Have you ever noticed how random daily chores can actually be kind of therapeutic? Some people tidy, my mother swears by gardening, and I spent the entire 2003 RWC final braiding my twin sister’s hair (it alleviated the tension, and looked hilarious when I was done. Think Monica from Friends when she gets stuck on the shower rail. Sorry, Laura).
Now, though, running’s sort of my thing. I’ve run the London Marathon, am training for a 10k, and have signed up for Tough Mudder in September. Obviously, running has a shed load of health benefits. But if I’m honest, I run because I find it calming. And I like the company (I realise this may sound an odd way to socialise, but actually my route via Chelsea Embankment to Battersea park is a steady stream of backpacks, lycra and neon from around 5pm each day. There’s something quite comforting about the mass of people). Long story short, running is my way of switching-off. Which is a round-about preface as to why my hair went purple.
So. Last weekend, after a week’s break from training, I decided to seek an alternative mood-boost. The best way I can describe the thought process that landed with be aiming a can of spray paint at my hair is that phenomenon where some people cut all their hair off after a bad break up. I’d broken up with running, and had extreme separation anxiety. So I thought I’d turn my hair purple. Well. More lilac, but still – a significant colour change. And not just the result of purple shampoo that I’d left in way too long and tried to style-out, either. This was a calculated decision that I decided to decide upon, on purpose. I know.
I posted the results on Instagram, snapchatted a few selfies, and informed my whatsapp groups. I was hoping for validation. What I got was a stream of Barney The Diansaw pictures and cry-laughing smilies. One colour-challenged friend even sent over a picture of Papa Smurf. That’s blue, stupid.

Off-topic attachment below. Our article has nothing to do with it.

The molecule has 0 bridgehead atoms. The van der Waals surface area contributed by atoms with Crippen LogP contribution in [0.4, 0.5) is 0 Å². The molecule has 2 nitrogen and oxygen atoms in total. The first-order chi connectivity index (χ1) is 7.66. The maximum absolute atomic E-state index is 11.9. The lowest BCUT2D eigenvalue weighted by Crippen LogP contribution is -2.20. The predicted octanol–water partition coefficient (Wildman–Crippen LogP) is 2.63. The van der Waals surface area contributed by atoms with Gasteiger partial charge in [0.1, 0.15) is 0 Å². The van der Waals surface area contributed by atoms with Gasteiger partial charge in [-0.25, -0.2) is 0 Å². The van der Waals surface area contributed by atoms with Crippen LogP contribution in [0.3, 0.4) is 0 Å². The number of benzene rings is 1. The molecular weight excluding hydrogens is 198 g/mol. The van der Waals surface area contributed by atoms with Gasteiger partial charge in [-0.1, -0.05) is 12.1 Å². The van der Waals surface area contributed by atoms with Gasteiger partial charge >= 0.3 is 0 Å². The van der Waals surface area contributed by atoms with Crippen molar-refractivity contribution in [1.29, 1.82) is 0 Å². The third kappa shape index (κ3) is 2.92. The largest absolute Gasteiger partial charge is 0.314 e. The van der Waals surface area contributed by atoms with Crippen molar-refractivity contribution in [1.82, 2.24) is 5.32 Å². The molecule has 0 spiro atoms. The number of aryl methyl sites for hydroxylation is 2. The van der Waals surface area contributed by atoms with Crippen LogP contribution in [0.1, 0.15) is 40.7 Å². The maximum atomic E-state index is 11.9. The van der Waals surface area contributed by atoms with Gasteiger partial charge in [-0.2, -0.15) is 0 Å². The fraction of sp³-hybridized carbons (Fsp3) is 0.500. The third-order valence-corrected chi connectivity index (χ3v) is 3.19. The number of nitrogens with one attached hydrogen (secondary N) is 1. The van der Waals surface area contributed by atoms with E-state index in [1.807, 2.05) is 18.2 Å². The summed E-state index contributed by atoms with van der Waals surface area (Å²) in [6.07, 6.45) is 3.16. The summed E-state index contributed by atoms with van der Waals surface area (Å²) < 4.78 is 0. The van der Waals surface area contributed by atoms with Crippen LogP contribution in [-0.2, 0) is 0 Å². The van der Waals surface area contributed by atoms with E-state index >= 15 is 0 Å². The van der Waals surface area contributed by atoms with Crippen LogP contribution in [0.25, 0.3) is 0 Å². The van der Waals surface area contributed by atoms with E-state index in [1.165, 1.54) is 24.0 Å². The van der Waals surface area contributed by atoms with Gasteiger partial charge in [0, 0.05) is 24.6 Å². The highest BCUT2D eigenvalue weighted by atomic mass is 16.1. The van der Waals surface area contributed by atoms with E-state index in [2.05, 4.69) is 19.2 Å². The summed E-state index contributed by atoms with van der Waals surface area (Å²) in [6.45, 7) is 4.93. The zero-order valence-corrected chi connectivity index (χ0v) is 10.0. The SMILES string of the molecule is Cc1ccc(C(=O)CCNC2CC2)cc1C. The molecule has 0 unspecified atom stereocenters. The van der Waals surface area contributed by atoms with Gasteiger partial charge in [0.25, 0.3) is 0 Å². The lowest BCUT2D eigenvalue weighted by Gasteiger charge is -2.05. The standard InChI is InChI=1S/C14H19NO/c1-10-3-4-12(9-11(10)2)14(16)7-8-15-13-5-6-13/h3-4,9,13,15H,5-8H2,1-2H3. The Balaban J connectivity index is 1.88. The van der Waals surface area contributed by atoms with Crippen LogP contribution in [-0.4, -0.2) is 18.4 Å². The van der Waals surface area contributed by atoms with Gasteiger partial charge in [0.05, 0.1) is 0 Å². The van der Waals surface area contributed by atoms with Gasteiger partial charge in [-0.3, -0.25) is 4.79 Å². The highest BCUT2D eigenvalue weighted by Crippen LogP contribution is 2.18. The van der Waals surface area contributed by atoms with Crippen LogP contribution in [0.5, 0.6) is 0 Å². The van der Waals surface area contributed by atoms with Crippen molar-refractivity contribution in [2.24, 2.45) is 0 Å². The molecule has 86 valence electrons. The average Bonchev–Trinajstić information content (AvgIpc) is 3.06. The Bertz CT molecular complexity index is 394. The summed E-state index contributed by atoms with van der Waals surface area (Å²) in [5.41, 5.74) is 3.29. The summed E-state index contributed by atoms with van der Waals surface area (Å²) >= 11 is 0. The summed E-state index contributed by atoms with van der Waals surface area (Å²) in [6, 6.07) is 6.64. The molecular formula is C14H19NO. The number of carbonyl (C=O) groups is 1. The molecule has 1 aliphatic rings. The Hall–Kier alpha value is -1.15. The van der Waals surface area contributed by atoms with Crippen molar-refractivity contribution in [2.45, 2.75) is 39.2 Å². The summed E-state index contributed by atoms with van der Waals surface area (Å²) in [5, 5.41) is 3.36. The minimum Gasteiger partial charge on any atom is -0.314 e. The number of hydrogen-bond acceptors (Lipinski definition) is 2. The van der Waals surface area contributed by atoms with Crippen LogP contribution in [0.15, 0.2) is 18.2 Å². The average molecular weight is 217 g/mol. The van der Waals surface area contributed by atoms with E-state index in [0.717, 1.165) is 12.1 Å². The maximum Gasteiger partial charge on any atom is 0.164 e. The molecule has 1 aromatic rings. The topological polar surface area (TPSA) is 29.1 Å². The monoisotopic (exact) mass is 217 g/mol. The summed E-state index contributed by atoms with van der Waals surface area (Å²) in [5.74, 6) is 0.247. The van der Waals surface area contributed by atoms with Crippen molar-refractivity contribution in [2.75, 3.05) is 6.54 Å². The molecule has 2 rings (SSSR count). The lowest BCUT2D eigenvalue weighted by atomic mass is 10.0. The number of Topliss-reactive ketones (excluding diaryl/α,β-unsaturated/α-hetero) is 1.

A few days later, I visited family. I had failed miserably to warn them of purple-gate, and anxiously waited on the doorstep for the inevitable judgement. You see, It hadn’t completely bypassed me that I was perhaps having some sort of early-onset mid-life crisis. Mum didn’t notice. In pointed it out. Mum then pretended to have noticed actually, all along, and stoically declared something along the lines of “that’s different”. Which, I suppose, it was.
Now. The trouble with having rashly decided to take a can of Label M to my hair is roughly split into two camps: 1. I am impatient and therefore didn’t read the instructions properly and therefore ended up with a slightly polka dot purple effect. And 2. I am impatient and therefore didn’t read the instructions properly and therefore ended up with purple carpets. Luckily, my housemates were out.
Turning my hair purple is probably a decision I should have run on (my own – admittedly slightly militant – version of sleeping on it), but there is something about the freedom of being able to do something entirely spontaneously and with zero repercussion that just feels liberating. I mean, when I trained at Sandhurst the most rebellious hair situ was skimping on lacquer, or choosing an inappropriate coloured kirby (kirby users will know that about the most inappropriate you can get in this instance is circa two shades lighter than your natural colour. It is hardly anarchic).
But I have learnt from my mistakes. So – should you choose to take a can of purple powder spray to your hair, here’s my advice..
1. Remember when mum used to tell you to lay out newspaper for arts and crafts? Turns out, there was method in her madness. Cover every surface. Twice. Maybe even three times. This stuff gets everywhere.
2. Make sure you shower BEFORE you spray. I did not, and ended up with a slightly drippy purple situation. As did the shower cubicle.
3. Wear disposable gloves. The sort you get in Fake Bake tanning kits are perfect. Yes this stuff is water soluble, but yes it will also stain your hands regardless.
4. Gym at your peril. It didn’t actually happen to me, but I’ve heard sweat and powder paint (which is essentially what ends up nestled in your hair) don’t mix. Remember the Barney photo?
5. When you’ve had enough, shampoo twice to remove, using something really clarifying. Also use a purple conditioner, as you will inevitably feel like your blonde is warmer once the powders gone. Something like Mamio Mia’s Sheer Silver will neutralise any brassyness and make the transition more barable.
6. Post-purple, book a conditioning treatment like Olaplaex at Neville. The spray doesn’t directly damage your hair, but it does make it very matte and prone to tangles, which means you’re likely to wage daily war with your tangle teezer and end up with more split ends than you started with.
I’m back to blonde now – reckon I’ll stay like this for a while….